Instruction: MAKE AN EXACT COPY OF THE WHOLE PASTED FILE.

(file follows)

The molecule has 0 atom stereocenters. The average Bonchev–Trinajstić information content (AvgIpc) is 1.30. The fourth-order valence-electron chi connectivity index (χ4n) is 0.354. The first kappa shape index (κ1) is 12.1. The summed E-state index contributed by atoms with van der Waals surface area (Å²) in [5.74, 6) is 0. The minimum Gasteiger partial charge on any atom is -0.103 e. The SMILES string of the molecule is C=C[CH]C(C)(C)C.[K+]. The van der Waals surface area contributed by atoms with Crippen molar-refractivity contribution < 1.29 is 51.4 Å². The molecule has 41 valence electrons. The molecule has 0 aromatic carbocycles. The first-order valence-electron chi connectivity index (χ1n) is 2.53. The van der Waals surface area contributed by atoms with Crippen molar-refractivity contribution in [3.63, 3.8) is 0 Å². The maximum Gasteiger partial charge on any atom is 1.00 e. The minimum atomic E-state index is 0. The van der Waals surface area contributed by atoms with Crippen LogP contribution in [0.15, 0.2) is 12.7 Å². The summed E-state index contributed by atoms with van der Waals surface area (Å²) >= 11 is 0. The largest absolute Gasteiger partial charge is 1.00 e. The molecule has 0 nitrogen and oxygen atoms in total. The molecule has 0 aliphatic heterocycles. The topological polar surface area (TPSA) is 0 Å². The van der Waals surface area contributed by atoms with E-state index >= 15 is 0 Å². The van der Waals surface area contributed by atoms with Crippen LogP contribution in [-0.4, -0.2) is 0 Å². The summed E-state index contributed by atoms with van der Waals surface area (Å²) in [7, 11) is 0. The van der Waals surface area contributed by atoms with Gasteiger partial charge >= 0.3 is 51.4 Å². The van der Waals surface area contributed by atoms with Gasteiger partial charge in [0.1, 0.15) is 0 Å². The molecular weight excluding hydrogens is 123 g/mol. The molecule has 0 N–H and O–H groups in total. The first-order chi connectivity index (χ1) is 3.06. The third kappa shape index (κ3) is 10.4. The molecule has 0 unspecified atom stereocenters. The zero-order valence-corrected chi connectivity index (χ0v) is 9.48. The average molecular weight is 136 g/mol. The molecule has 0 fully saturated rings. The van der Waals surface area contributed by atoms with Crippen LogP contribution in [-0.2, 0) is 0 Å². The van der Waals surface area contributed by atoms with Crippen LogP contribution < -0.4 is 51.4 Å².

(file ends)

The molecule has 0 atom stereocenters. The average Bonchev–Trinajstić information content (AvgIpc) is 1.30. The fourth-order valence-electron chi connectivity index (χ4n) is 0.354. The first kappa shape index (κ1) is 12.1. The summed E-state index contributed by atoms with van der Waals surface area (Å²) in [5.74, 6) is 0. The minimum Gasteiger partial charge on any atom is -0.103 e. The SMILES string of the molecule is C=C[CH]C(C)(C)C.[K+]. The van der Waals surface area contributed by atoms with Crippen molar-refractivity contribution < 1.29 is 51.4 Å². The molecule has 41 valence electrons. The molecule has 0 aromatic carbocycles. The first-order valence-electron chi connectivity index (χ1n) is 2.53. The van der Waals surface area contributed by atoms with Crippen molar-refractivity contribution in [3.63, 3.8) is 0 Å². The maximum Gasteiger partial charge on any atom is 1.00 e. The minimum atomic E-state index is 0. The van der Waals surface area contributed by atoms with Crippen LogP contribution in [0.15, 0.2) is 12.7 Å². The summed E-state index contributed by atoms with van der Waals surface area (Å²) >= 11 is 0. The largest absolute Gasteiger partial charge is 1.00 e. The molecule has 0 nitrogen and oxygen atoms in total. The molecule has 0 aliphatic heterocycles. The topological polar surface area (TPSA) is 0 Å². The van der Waals surface area contributed by atoms with E-state index >= 15 is 0 Å². The van der Waals surface area contributed by atoms with Crippen LogP contribution in [-0.4, -0.2) is 0 Å². The summed E-state index contributed by atoms with van der Waals surface area (Å²) in [7, 11) is 0. The van der Waals surface area contributed by atoms with Gasteiger partial charge >= 0.3 is 51.4 Å². The van der Waals surface area contributed by atoms with Gasteiger partial charge in [0.1, 0.15) is 0 Å². The molecular weight excluding hydrogens is 123 g/mol. The molecule has 0 N–H and O–H groups in total. The first-order chi connectivity index (χ1) is 3.06. The third kappa shape index (κ3) is 10.4. The molecule has 0 unspecified atom stereocenters. The zero-order valence-corrected chi connectivity index (χ0v) is 9.48. The average molecular weight is 136 g/mol. The molecule has 0 fully saturated rings. The van der Waals surface area contributed by atoms with Crippen LogP contribution in [-0.2, 0) is 0 Å². The van der Waals surface area contributed by atoms with Crippen LogP contribution < -0.4 is 51.4 Å².